Ready to 'Roo: It's time for annual musical pilgrimage to Manchester

Ready to 'Roo: It's time for annual musical pilgrimage to Manchester

June 13th, 2013 by Barry Courter in Local Regional News

A group of travelers from across the United States share a shade tree in the Manchester, Tenn., Walmart parking lot in preparation for the gates to open at Bonnaroo. Bonnaroo is a four-day multistage camping music festival held on a 700-acre farm in Manchester, Tenn.

Photo by Dan Henry /Times Free Press.


The festival takes place today through Sunday in Manchester, Tenn., on about 700 acres. It started in 2002 and has been named by Rolling Stone magazine as one of the Top 50 moments in rock 'n' roll.

The name was taken from Dr. John's 1974 album "Destively Bonnaroo." It is a Cajun word that means "a really good time."

More than 100 acts will perform over the next four days. Most of the 80,000 attendees will camp on site.


Paul McCartney, Mumford & Sons, Tom Petty & The Heartbreakers, Bjork, Wilco, Pretty Lights, R. Kelly, Wu-Tang Clan, comedian Daniel Tosh, The National, The Lumineers, David Byrne & St. Vincent, Passion Pit, The XX, Nas.


Some $269 tickets remained at press time Wednesday.

If you could simply hop in a van and be driven each day to and from the Bonnaroo Music & Arts Festival that begins today in Manchester, Tenn., would you go?

For some, the idea of fighting traffic, camping in a tent and/or spending the entire four days of the event on the farm is enough of a negative to outweigh their desire to see such musical artists as Paul McCartney, Mumford & Sons, Tom Petty & The Heartbreakers or ZZ Top.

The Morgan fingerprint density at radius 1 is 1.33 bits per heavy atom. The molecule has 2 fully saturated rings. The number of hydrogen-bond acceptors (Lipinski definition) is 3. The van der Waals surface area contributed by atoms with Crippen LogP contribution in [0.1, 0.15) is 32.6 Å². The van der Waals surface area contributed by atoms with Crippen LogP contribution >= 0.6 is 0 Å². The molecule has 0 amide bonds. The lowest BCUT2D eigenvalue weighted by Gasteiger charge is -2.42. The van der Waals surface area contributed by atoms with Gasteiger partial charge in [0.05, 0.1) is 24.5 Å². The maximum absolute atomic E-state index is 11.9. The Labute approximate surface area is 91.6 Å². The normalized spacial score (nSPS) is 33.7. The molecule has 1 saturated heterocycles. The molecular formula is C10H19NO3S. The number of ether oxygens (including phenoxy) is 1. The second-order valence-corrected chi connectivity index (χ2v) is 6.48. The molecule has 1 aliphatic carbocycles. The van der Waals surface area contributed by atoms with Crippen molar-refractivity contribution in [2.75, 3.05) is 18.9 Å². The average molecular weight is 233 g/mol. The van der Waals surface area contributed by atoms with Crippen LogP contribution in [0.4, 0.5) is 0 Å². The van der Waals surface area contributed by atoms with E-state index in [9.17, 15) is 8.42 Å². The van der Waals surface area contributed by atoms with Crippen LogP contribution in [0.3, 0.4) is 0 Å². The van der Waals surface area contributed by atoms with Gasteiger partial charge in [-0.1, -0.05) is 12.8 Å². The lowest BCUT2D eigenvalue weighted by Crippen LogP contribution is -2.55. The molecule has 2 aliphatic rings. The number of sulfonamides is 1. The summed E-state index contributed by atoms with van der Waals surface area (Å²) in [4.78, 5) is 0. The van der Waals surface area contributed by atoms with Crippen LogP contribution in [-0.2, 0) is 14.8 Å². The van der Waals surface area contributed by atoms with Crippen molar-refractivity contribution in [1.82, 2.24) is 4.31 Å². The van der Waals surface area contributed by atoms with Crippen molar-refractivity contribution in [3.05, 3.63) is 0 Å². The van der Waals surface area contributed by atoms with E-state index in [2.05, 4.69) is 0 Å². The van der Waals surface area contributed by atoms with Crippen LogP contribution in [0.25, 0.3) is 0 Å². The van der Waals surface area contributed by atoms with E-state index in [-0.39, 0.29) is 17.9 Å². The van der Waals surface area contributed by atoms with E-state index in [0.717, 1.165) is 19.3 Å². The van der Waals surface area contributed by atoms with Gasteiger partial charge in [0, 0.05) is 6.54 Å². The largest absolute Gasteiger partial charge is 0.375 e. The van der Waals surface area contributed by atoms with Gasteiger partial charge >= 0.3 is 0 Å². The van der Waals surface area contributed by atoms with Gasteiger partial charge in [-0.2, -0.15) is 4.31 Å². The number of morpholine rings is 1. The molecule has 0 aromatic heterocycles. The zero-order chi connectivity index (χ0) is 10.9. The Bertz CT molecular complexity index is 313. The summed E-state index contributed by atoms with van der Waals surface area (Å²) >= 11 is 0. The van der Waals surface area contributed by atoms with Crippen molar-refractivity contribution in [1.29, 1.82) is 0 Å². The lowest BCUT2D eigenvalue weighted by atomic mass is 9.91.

Organizers are constantly looking at new ways to improve the festival, according to Rick Farman, co-founder and promoter with Superfly Presents. One of those innovations is a new program that will allow residents of the Nashville area to be shuttled to the festival every day via van.

"It's just sort of coming out of some feedback that we got from people in the Nashville area saying, 'Well we are really curious about Bonnaroo but coming out for four days is a little bit more than we can commit to,'" Farman said in a telephone news conference this month.

"We very much feel a part of the entire Tennessee community and certainly Nashville and Chattanooga where we're closest to. We wanted to lower the barrier to allow people to come out and check it out."

Today is essentially load-in day with most of the expected 80,000 ticket buyers setting up their campsites beginning Wednesday night at 8 p.m. when gates opened. The music will begin at 3 p.m.

Emilio Craddock, 19, has altered his game plan for this year based on his first experience at Bonnaroo last year.

"I loved it," Craddock said. "First of all, it was the most fun I've ever had, and I remember being really impressed by it after hearing all these horror stories about the heat and the weather. It was perfect."

But he's going to do a couple of things differently.